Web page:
All terrorist attacks are despicable and difficult to comprehend. But when Muslim militants killed 305 Sufis, members of their own religion whose supposed crime is viewing Islam differently -- that's freaking insane.
Back in my true believing days, before I saw the atheist light, for several years I became a huge fan of Rumi. I bought just about every English language book about Rumi and his teachings. Rumi was a Sufi. So this helps explain my outrage at the killings in the Sinai Peninsula.
Here's some excerpts from a New York Times story, "Who Are Sufi Muslims and Why Do Some Extremists Hate Them?"
Sufism is a mystical form of Islam, a school of practice that emphasizes the inward search for God and shuns materialism. It has produced some of the world’s most beloved literature, like the love poems of the 13th century Iranian jurist Rumi. Its modern-day adherents cherish tolerance and pluralism, qualities that in many religions unsettle extremists.
But Sufism, often known as Islamic mysticism, has come under violent attack in recent years. On Friday, militants stormed a Sufi mosque on the Sinai Peninsula, killing at least 305 people in what officials are calling the worst terrorist attack in Egypt’s modern history. The attack followed several assaults on Sufi shrines in Pakistan over the past year carried out by Sunni extremists. (The vast majority of Sufis are Sunni, though some are Shiite.)
What is this form of Islamic belief, and why has it come under assault?
...Sufism, known as tasawwuf in the Arabic-speaking world, is a form of Islamic mysticism that emphasizes introspection and spiritual closeness with God.
While it is sometimes misunderstood as a sect of Islam, it is actually a broader style of worship that transcends sects, directing followers’ attention inward. Sufi practice focuses on the renunciation of worldly things, purification of the soul and the mystical contemplation of God’s nature. Followers try to get closer to God by seeking spiritual learning known as tariqa.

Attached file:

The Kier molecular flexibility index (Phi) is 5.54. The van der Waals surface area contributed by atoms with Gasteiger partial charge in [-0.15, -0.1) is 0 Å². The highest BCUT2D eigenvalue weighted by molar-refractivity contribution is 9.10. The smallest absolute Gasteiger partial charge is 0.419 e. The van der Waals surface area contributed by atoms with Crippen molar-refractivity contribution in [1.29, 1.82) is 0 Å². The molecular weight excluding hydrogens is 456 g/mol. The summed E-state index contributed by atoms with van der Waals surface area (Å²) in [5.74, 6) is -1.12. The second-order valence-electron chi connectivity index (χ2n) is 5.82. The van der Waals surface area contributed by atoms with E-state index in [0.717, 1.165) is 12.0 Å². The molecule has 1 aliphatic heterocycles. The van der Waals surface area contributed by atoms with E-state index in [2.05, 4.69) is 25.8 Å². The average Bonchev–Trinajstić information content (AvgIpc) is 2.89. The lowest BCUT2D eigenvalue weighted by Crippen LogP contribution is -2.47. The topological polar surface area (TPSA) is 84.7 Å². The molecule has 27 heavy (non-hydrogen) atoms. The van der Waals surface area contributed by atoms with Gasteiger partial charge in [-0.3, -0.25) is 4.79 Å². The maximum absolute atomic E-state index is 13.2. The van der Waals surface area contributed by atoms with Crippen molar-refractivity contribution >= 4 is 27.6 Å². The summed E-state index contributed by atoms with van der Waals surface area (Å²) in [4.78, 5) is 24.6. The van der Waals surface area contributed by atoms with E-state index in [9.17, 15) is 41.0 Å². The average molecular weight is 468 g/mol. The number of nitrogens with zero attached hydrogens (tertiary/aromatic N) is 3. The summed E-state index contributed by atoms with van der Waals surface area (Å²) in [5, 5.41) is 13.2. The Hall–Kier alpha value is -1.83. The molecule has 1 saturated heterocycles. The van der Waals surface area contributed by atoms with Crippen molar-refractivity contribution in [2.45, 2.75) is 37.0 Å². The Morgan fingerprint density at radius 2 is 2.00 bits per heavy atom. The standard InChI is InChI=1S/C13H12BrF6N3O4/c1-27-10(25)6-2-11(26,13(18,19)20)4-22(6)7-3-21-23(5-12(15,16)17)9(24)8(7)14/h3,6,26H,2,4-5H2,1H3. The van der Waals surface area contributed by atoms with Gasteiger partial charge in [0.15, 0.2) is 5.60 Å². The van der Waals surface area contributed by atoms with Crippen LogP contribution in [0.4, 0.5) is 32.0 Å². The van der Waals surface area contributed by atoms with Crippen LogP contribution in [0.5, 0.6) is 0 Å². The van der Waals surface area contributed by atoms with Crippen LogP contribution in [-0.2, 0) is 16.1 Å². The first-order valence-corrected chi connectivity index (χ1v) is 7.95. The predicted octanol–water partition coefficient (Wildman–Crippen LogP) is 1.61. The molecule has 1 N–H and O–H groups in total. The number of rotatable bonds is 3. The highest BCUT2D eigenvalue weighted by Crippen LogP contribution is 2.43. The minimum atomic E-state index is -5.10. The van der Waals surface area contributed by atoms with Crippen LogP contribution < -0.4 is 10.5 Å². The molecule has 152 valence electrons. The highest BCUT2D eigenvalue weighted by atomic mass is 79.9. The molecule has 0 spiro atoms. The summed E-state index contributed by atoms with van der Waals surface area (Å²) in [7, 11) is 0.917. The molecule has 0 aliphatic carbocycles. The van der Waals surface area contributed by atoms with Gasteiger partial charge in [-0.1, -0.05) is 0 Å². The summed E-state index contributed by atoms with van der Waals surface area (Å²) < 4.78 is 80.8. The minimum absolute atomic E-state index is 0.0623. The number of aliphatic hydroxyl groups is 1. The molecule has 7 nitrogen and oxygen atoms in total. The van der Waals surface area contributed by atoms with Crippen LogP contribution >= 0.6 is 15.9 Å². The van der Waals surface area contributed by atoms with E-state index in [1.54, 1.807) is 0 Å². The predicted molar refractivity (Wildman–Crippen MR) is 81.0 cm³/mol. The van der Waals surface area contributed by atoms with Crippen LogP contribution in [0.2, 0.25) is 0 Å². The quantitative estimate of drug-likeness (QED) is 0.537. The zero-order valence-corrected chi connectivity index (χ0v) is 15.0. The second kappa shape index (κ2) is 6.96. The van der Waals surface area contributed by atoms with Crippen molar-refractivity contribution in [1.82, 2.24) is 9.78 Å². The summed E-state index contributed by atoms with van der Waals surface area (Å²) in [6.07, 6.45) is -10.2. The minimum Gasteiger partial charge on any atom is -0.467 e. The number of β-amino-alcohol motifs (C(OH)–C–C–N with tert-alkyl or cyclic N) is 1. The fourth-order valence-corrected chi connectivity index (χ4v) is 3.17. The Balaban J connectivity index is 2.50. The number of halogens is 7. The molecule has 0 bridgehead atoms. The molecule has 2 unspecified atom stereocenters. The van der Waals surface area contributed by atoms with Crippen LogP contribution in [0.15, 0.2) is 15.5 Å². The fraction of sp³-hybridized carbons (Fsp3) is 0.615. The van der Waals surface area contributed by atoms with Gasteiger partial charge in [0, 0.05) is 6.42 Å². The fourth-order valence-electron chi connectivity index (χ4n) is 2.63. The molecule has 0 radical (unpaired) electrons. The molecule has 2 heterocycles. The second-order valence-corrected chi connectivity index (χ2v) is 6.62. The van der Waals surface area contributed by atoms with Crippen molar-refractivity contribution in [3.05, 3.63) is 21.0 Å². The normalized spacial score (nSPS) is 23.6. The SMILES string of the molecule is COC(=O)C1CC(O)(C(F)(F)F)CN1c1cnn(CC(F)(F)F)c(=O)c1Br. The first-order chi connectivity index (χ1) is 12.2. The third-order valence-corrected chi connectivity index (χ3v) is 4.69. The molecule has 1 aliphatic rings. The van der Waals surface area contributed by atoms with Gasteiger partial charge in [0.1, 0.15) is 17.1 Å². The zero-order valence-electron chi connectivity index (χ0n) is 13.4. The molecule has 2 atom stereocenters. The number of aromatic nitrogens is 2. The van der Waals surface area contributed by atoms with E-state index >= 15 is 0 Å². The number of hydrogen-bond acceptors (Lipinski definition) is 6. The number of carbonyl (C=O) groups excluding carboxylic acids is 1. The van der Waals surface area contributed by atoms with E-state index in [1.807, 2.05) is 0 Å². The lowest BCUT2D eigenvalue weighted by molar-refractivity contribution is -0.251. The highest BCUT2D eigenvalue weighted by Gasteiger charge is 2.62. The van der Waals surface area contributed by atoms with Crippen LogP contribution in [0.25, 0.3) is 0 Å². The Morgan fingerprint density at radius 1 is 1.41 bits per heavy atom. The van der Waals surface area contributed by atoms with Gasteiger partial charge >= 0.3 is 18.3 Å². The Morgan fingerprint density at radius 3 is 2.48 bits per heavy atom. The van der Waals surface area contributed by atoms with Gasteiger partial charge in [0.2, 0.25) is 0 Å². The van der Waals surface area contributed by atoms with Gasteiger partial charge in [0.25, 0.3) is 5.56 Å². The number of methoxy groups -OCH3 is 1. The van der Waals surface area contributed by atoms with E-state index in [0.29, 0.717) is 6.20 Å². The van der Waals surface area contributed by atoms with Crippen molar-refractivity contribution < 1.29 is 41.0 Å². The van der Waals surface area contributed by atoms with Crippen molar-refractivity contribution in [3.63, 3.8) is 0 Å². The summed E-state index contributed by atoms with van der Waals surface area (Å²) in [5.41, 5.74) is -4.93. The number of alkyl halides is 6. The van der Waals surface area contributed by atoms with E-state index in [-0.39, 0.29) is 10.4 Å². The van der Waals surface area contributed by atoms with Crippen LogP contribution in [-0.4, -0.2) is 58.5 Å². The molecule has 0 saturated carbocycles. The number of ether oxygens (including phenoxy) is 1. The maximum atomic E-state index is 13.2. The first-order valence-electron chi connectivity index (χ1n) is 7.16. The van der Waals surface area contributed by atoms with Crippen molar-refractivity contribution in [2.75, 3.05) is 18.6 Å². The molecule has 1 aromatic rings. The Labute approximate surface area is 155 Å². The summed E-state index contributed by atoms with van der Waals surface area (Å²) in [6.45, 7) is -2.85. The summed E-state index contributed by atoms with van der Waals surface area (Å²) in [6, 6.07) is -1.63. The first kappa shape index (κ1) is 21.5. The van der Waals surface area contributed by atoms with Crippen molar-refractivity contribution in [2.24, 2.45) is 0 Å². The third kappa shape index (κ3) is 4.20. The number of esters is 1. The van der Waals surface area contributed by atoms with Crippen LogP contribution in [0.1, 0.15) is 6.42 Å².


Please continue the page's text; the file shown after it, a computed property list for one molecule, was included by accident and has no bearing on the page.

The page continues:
...Sufism has shaped literature and art for centuries, and is associated with many of the most resonant pieces of Islam’s “golden age,” lasting from roughly the eighth through 13th centuries, including the poetry of Rumi.
In modern times, the predominant view of Sufi Islam is one of “love, peace, tolerance,” Mr. Knysh explained, leading to this style of worship becoming synonymous with peace-loving Islam.
...The Islamic State targets Sufis because it believes that only a fundamentalist form of Sunni Islam is valid.
Some fundamentalists see the reverence for saints, which is common in Shiite Islam, as a form of idolatry, because in their view it shows devotion to something other than the worship of a singular God. Some consider Sufis to be apostate, because saints were not part of the original practice of Islam at the time of the Prophet Muhammad, who died in 632.
...Imam Feisal said that attacks on Sufi worshipers, besides being a “major sin,” are the result of the politicization of religion in the region over the past few decades. Egypt, in particular, he said, is a place where that politicization has fueled extremism.
“When religion becomes politicized,” Imam Feisal said, “it is not good.”